This subproject is one of many research subprojects utilizing theresources provided by a Center grant funded by NIH/NCRR. The subproject andinvestigator (PI) may have received primary funding from another NIH source,and thus could be represented in other CRISP entries. The institution listed isfor the Center, which is not necessarily the institution for the investigator.Human immunodeficiency virus type 1 (HIV-1) infection of human macrophages can be inhibited by antibodies which bind to the tetraspanin protein CD63, but not by antibodies that bind to other members of the tetraspanin family. This inhibitory response was limited to CCR5 (R5)-tropic virus and was only observed using macrophages, but not T cells. Here, we show that recombinant soluble forms of the large extracellular domain (EC2) of human tetraspanins CD9, CD63, CD81, and CD151 produced as fusion proteins with glutathione S-transferase (GST) can all potently and completely inhibit R5 HIV-1 infection of macrophages with 50% inhibitory concentration values of 0.11 to 1.2 nM. Infection of peripheral blood mononuclear cells could also be partly inhibited, although higher concentrations of EC2 proteins were required. Inhibition was largely coreceptor independent, as macrophage infections by virions pseudotyped with CXCR4 (X4)-tropic HIV-1 or vesicular stomatitis virus (VSV)-G glycoproteins were also inhibited, but was time dependent, since addition prior to or during, but not after, virus inoculation resulted in potent inhibition. Incubation with tetraspanins did not decrease CD4 or HIV-1 coreceptor expression but did block virion uptake. Colocalization of fluorescently labeled tetraspanin EC2 proteins and HIV-1 virions within, and with CD4 and CXCR4 at the cell surfaces of, macrophages could be detected, and internalized tetraspanin EC2 proteins were directed to vesicular compartments that contained internalized dextran and transferrin. Collectively, the data suggest that the mechanism of inhibition of HIV-1 infection by tetraspanins is at the step of virus entry, perhaps via interference with binding and/or the formation of CD4-coreceptor complexes within microdomains that are required for membrane fusion events.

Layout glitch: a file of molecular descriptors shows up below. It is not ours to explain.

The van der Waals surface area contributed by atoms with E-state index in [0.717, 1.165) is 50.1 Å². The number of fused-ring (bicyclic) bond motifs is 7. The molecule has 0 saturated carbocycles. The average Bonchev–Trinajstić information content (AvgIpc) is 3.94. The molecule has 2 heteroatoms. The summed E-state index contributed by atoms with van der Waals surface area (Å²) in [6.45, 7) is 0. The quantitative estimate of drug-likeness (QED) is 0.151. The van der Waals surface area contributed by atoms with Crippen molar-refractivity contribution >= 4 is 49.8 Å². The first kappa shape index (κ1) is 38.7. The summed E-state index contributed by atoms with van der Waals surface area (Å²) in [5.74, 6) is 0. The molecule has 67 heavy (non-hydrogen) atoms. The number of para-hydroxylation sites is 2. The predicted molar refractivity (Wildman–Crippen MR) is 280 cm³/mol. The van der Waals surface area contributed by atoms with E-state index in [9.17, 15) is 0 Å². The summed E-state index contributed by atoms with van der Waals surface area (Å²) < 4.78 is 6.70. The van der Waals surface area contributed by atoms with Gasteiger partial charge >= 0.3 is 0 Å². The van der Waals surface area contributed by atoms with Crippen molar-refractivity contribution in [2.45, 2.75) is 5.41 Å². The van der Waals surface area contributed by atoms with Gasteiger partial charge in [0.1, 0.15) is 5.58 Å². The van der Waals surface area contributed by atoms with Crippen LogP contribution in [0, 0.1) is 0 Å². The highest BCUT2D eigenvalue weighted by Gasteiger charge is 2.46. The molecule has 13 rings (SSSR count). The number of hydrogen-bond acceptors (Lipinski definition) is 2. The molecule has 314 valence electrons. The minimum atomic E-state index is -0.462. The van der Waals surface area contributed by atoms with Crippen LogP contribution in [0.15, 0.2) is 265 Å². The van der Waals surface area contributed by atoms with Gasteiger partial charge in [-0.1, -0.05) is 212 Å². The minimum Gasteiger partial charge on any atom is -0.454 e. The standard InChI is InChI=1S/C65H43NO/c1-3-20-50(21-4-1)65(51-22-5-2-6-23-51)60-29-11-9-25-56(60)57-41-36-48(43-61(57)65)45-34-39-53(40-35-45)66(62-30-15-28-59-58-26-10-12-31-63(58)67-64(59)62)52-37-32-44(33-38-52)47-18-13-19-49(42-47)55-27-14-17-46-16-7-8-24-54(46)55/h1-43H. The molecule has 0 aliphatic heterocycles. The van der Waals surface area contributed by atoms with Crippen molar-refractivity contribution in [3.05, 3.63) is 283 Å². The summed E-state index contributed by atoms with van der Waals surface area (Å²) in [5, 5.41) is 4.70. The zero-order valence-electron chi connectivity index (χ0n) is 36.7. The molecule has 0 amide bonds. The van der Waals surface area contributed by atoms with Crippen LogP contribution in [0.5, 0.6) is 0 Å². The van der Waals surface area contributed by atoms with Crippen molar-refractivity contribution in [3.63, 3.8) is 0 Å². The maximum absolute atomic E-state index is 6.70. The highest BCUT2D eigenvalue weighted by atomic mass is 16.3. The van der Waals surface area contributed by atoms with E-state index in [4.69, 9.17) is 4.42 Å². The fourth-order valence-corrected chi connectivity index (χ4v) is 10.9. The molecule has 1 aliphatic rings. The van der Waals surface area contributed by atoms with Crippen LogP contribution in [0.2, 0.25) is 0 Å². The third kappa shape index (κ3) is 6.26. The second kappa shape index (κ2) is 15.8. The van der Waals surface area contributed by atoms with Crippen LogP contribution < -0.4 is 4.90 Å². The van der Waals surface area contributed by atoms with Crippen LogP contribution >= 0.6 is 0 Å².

National Institute of Health (NIH)
National Center for Research Resources (NCRR)
Primate Research Center Grants (P51)
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Special Emphasis Panel (ZRR1-CM-9 (01))
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Tulane University
Schools of Medicine
New Orleans
United States
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